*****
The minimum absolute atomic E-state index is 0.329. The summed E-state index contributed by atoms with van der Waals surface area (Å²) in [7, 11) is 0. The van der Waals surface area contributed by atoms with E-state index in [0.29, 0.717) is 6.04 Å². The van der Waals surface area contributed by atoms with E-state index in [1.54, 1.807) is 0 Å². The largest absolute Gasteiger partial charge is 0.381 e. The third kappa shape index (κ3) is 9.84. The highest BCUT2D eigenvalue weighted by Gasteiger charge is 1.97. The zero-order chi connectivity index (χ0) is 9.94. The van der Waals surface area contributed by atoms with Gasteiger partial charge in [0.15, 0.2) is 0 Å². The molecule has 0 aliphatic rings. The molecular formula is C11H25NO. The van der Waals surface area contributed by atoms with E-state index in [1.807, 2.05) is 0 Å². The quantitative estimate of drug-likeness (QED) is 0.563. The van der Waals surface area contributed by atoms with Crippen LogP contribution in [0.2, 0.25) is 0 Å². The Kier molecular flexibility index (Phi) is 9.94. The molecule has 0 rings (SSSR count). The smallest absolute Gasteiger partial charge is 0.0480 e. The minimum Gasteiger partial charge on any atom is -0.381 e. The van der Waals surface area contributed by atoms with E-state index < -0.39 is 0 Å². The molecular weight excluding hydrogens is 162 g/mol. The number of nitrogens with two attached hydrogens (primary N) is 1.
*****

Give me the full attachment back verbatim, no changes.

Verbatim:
The minimum absolute atomic E-state index is 0.329. The summed E-state index contributed by atoms with van der Waals surface area (Å²) in [7, 11) is 0. The van der Waals surface area contributed by atoms with E-state index in [0.29, 0.717) is 6.04 Å². The van der Waals surface area contributed by atoms with E-state index in [1.54, 1.807) is 0 Å². The largest absolute Gasteiger partial charge is 0.381 e. The third kappa shape index (κ3) is 9.84. The highest BCUT2D eigenvalue weighted by Gasteiger charge is 1.97. The zero-order chi connectivity index (χ0) is 9.94. The van der Waals surface area contributed by atoms with Gasteiger partial charge in [0.15, 0.2) is 0 Å². The molecule has 0 aliphatic rings. The molecular formula is C11H25NO. The van der Waals surface area contributed by atoms with E-state index in [1.807, 2.05) is 0 Å². The quantitative estimate of drug-likeness (QED) is 0.563. The van der Waals surface area contributed by atoms with Crippen LogP contribution in [0.2, 0.25) is 0 Å². The Kier molecular flexibility index (Phi) is 9.94. The molecule has 0 rings (SSSR count). The smallest absolute Gasteiger partial charge is 0.0480 e. The minimum Gasteiger partial charge on any atom is -0.381 e. The van der Waals surface area contributed by atoms with E-state index < -0.39 is 0 Å². The molecular weight excluding hydrogens is 162 g/mol. The number of nitrogens with two attached hydrogens (primary N) is 1.